It should never have come to this, Frankie thought, as she poured glugs of milk on the cereal. The brown blobs looked like formations of cancer cells, bobbing in the sea of white. A crowd milled in front of her and Piers, a disorderly queue emerging from the chaos. The shopping centre noise of echoing footsteps, layered voices, and musak jangled her nerves.
She beamed at the next in line—‘Here’s your Vita-Puffs—enjoy’, and handed the bowl over, before starting the process again.
Frankie still had pale glossy curls, a lithe frame, and the kind of smile that transfixed people, like moths fluttering around a globe. She had lost the free hairdressing and gym membership, but kept her Bondi flat. It boasted harbour views—if you climbed on the toilet seat and craned your neck out the ventilation window.
Her face ached from smiling, but she kept it up with the same words and inflection. Some of the men asked for more milk, to prolong the contact. Others tried to start conversation, which she expertly deflected with a blank smile, and a gaze at the person behind.
After twenty minutes, they took a break. Piers motioned her over to the seats behind their stand.
‘So what’s your story, Frankie? I used to watch you on Lovescape. You were smoking hot. What the hell happened?’ His grin was laconic, and he folded his arms over his sculpted biceps, drawing attention to them. An affected dollop of dark hair hung over his forehead.
‘I was killed off. If you watched it, you’d know that Piers. I’m reading for several other roles at the moment. What are you doing, besides promotions that is?’
‘I follow trails and see where they take me. This and that. Hey, you want to have some fun?’
‘It depends. What kind of fun did you have in mind?’
He withdrew a package from his backpack, pausing for suspense before peeling away the wax paper. Two large cookies sat in his palm.
She snorted. ‘You want me to eat a cookie? That’s your idea of fun? How old are you again? Jesus, are we going to drink some milk with it as well?’
Piers raised an eyebrow, and offered her one. ‘It’s no ordinary cookie, Frankie. Baked to perfection, with premium hashish.’
She laughed. ‘So, um, I’ve smoked dope, and I kind of started hallucinating. Is it a bit milder than that?’
‘Yeah, just like floating on a cloud, with a few giggles sprinkled in. You’ll love it.’
She shrugged her assent and took a few bites, grimacing at the bitter aftertaste.
‘Bleurgh. I hope these are worth it.’
Their break over, they dispensed cereal once more, like sleek robots. Fifteen minutes passed, and they morphed from sleek robots into jerky primates.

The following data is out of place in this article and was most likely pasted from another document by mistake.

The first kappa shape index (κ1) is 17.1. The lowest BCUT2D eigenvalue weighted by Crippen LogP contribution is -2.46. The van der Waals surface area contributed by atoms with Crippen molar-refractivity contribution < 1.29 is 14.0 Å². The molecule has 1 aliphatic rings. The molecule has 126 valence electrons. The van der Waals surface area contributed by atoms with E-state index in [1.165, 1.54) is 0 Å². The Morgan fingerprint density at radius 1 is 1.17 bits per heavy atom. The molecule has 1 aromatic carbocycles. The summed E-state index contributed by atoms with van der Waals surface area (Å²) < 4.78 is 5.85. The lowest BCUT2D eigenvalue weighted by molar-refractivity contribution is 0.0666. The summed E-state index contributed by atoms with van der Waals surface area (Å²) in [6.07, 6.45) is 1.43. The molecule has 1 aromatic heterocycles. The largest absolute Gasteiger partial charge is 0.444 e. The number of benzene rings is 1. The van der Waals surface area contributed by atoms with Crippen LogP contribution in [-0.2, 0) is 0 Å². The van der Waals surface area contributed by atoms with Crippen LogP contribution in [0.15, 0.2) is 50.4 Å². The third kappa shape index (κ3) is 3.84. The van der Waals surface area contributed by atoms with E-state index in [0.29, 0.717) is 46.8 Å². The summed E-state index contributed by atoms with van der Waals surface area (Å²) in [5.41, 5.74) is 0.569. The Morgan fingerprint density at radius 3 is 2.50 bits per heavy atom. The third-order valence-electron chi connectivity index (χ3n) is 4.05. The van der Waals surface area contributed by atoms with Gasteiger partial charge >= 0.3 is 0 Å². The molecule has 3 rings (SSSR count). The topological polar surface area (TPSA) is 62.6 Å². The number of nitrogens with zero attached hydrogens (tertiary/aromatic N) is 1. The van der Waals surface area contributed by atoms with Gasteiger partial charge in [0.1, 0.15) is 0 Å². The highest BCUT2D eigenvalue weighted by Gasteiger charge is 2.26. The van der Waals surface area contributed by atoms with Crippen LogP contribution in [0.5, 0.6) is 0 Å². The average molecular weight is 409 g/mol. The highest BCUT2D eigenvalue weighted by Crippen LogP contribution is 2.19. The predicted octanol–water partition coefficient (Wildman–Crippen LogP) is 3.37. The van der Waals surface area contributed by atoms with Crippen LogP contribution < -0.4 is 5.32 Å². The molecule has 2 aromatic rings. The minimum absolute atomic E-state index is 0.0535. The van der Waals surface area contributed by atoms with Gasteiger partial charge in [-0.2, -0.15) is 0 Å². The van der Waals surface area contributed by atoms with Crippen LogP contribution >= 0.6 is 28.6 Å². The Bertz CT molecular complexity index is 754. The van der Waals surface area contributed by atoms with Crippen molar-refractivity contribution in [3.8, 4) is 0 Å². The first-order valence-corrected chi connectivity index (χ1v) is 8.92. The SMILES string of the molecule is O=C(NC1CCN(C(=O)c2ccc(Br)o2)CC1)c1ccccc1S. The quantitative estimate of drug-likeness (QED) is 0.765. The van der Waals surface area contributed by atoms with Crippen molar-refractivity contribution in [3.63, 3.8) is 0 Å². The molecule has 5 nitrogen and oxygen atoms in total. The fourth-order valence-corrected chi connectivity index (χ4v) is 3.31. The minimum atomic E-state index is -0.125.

Frankie’s practised smile lost its centre of gravity. She hooted with laughter at the cancerous patterns in the milk—the shapes forming sentences, and telling her private jokes. Piers watched on with amusement. He had only eaten half a cookie, stuffing the other half into his pocket.
‘What’s so funny?’ he asked, slipping his hand around her waist. She was unable to speak, handing over the bowls with a nod and chortle.
Staring into the crowd she spotted two men. They were looking straight at her, with grave expressions. One short with bulbous eyes, the other with limp blond hair and folded arms. Her mouth went dry, and her heart hammered in her chest. Oh my God, I’m working, and I’m stoned. It’s plain clothes police! She doled out a few more cereal bowls, the milk lapping over the edge and drenching the cloth.
‘Piers, I need to go pee,’ she whispered, her vowels extending out, the words repeating in her head. He frowned.
‘You know. Bathroom?’
He nodded and studied her face. ‘Are you okay?’
‘Nope. Nope Piers, I’m off my head.’
Everyone was staring, she was sure. Staring, pointing, and laughing. Their mocking guffaws were hitting her in the chest, as if coming through a loudspeaker. The cops were going to grab her from behind. She broke into a half run, her limbs like rubber bands.
In the cubicle she hugged her legs to her chest, her body vibrating with shakes. Hot tears spilled down her cheeks. She had to get out, get home before they caught her.
When she emerged the crowd had dwindled, and Piers was pouring milk, his speech laboured as he greeted each person. He gave a slow smile as she approached. She had splashed water on her cheeks, and wiped her nose, but she knew her face was bloated and ashen.
She pulled him aside. ‘I’ve got to go, Piers.’
‘Yeah, I can see you’re freaked out.’
‘Thanks for the cookie, asshole.’
He raised his palms in a gesture of peace, his eyes glazed and apologetic.
At that moment, the short man with the bulbous eyes sidled up to her, brandishing a camera phone.
‘Frankie Hillman, you’re all washed up. This is going straight to ‘Who Weekly’. Maybe they’ll do a story—‘Has-beens without make-up.’’
Frankie bared her teeth as the flash illuminated her face. She reached for the man’s neck, her fingers spread like a starfish.